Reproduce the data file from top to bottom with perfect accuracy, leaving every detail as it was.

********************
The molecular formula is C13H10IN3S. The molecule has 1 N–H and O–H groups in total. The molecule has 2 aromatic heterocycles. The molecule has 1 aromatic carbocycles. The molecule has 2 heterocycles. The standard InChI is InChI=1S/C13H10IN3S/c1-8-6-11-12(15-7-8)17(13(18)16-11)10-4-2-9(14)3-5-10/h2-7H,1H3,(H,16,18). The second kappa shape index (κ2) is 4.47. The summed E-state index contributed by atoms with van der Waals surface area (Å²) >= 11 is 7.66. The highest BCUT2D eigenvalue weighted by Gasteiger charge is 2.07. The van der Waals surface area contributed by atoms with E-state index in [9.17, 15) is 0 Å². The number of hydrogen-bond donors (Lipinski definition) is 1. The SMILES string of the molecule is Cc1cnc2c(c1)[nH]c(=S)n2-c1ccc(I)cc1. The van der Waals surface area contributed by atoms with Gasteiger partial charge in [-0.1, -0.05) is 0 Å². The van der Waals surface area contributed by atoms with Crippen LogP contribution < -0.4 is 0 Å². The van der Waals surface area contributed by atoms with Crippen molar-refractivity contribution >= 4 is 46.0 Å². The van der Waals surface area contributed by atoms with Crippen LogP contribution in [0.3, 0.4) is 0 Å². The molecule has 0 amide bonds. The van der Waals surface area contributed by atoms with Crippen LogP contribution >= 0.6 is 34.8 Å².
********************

The molecular formula is C13H10IN3S. The molecule has 1 N–H and O–H groups in total. The molecule has 2 aromatic heterocycles. The molecule has 1 aromatic carbocycles. The molecule has 2 heterocycles. The standard InChI is InChI=1S/C13H10IN3S/c1-8-6-11-12(15-7-8)17(13(18)16-11)10-4-2-9(14)3-5-10/h2-7H,1H3,(H,16,18). The second kappa shape index (κ2) is 4.47. The summed E-state index contributed by atoms with van der Waals surface area (Å²) >= 11 is 7.66. The highest BCUT2D eigenvalue weighted by Gasteiger charge is 2.07. The van der Waals surface area contributed by atoms with E-state index in [9.17, 15) is 0 Å². The number of hydrogen-bond donors (Lipinski definition) is 1. The SMILES string of the molecule is Cc1cnc2c(c1)[nH]c(=S)n2-c1ccc(I)cc1. The van der Waals surface area contributed by atoms with Gasteiger partial charge in [-0.1, -0.05) is 0 Å². The van der Waals surface area contributed by atoms with Crippen LogP contribution < -0.4 is 0 Å². The van der Waals surface area contributed by atoms with Crippen molar-refractivity contribution >= 4 is 46.0 Å². The van der Waals surface area contributed by atoms with Crippen LogP contribution in [0.3, 0.4) is 0 Å². The molecule has 0 amide bonds. The van der Waals surface area contributed by atoms with Crippen LogP contribution >= 0.6 is 34.8 Å².